3. Find Humor. Are you laughing, finding fun in all that you do?  If you are not, ask yourself WHY? Life is to be fun, work should be fun, and you should be fun! Fun brings joy and the best game you have to offer. Smile, laugh and be fun!
  4. Be a team player. Have you ever known a leader to be successful without a team? That is a simple NO. Life is about being a team player, linking arms with those you trust and relationships.  You can never have a big enough team, continue to look for these key people and build upon one another’s strengths.
  5. Be a supporter. Support brings confidence; confidence in oneself and confidence in others. We feel more confident when we feel someone is supportive of us and our ideas. This does not mean you have to be a “yes ma'am” individual, providing constructive criticism or challenging feedback can also be viewed as supportive. Remember, it is in the means of how you deliver this communication.  Communication is KEY in every relationship.

Leaders, too, need to follow these guidelines, for as with anything else if we do not take care of ourselves, we cannot care for others. Remember; we do have some control of our destiny. Never let pride, fear or that voice in your head hold you back. Life is short, precious and your chance to have fun!  I challenge organizations to make burnout prevention a priority.  Invest in your team and your ROI is limitless! This investment will have your employees waking up before the alarm, eager and ready to begin their day; by bringing ideas forward and positively influencing others.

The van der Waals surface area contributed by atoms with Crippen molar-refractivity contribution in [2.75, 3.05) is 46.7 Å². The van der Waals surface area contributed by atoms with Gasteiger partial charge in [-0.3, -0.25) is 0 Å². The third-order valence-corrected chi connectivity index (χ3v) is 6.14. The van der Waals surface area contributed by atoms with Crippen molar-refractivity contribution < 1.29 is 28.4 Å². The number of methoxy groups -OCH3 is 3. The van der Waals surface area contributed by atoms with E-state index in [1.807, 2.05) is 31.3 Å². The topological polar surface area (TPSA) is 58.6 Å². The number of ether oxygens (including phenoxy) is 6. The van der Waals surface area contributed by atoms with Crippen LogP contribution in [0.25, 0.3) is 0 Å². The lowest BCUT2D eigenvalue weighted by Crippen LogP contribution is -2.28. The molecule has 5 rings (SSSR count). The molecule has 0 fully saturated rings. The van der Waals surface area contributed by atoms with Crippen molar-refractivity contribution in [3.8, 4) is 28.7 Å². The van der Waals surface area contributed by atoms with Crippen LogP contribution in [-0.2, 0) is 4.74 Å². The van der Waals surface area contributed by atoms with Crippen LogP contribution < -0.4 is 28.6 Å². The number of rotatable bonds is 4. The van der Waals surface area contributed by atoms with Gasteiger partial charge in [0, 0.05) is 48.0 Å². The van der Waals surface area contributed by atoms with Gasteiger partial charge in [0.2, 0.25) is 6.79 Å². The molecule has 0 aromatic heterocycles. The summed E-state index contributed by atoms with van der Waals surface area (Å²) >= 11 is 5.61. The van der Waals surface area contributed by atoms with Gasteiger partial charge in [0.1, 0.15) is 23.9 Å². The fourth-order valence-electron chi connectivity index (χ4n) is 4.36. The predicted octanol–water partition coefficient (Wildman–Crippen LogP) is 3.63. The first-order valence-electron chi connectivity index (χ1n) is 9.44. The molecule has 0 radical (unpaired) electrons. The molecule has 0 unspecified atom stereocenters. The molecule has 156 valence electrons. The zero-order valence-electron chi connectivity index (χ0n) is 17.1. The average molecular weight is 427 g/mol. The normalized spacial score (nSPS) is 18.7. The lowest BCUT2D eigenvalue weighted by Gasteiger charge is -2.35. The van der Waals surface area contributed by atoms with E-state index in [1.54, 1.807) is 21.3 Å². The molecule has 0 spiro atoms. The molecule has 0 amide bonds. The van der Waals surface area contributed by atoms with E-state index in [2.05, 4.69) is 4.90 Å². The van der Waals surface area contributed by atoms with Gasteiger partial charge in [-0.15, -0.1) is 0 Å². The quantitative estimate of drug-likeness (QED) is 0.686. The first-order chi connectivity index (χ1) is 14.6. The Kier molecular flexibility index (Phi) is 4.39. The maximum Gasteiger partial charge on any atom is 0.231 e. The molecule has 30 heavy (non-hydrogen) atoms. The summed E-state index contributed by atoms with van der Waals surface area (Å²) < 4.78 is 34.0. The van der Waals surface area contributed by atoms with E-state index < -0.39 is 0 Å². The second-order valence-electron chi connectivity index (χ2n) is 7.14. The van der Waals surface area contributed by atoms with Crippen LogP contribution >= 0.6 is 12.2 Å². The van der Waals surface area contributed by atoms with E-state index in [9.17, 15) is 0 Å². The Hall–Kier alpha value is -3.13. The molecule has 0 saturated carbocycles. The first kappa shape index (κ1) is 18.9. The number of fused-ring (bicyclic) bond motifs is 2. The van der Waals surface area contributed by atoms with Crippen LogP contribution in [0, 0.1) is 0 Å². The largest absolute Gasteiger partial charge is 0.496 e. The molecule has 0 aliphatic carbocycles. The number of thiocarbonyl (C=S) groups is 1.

Julie Danker, Chief Experience Officer for Smart-ER is passionate about Patient Experience and capturing the voice of the patient. Julie has worked many years in healthcare providing Social Work, Case Management, Patient Advocacy and functioning as the Director of Patient Experience. Julie is a Licensed Clinical Social worker and also holds the CPXP certification. In her role at Smart-ER, which is a Stage 2 technology company that automates communication the day after a healthcare encounter to check patient wellbeing and uncover any service issues, she has been able to learn a lot from the voice of the patient and improve services for providers and consumers. Julie enjoys spending time speaking nationally on this topic and working collaboratively with other organizations on improving the experience for all.

Tags:  burnout  empower  productivity 

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Employee Perceptions are Key to Culture

Posted By Sara Laskey, Monday, September 17, 2018
Updated: Tuesday, September 18, 2018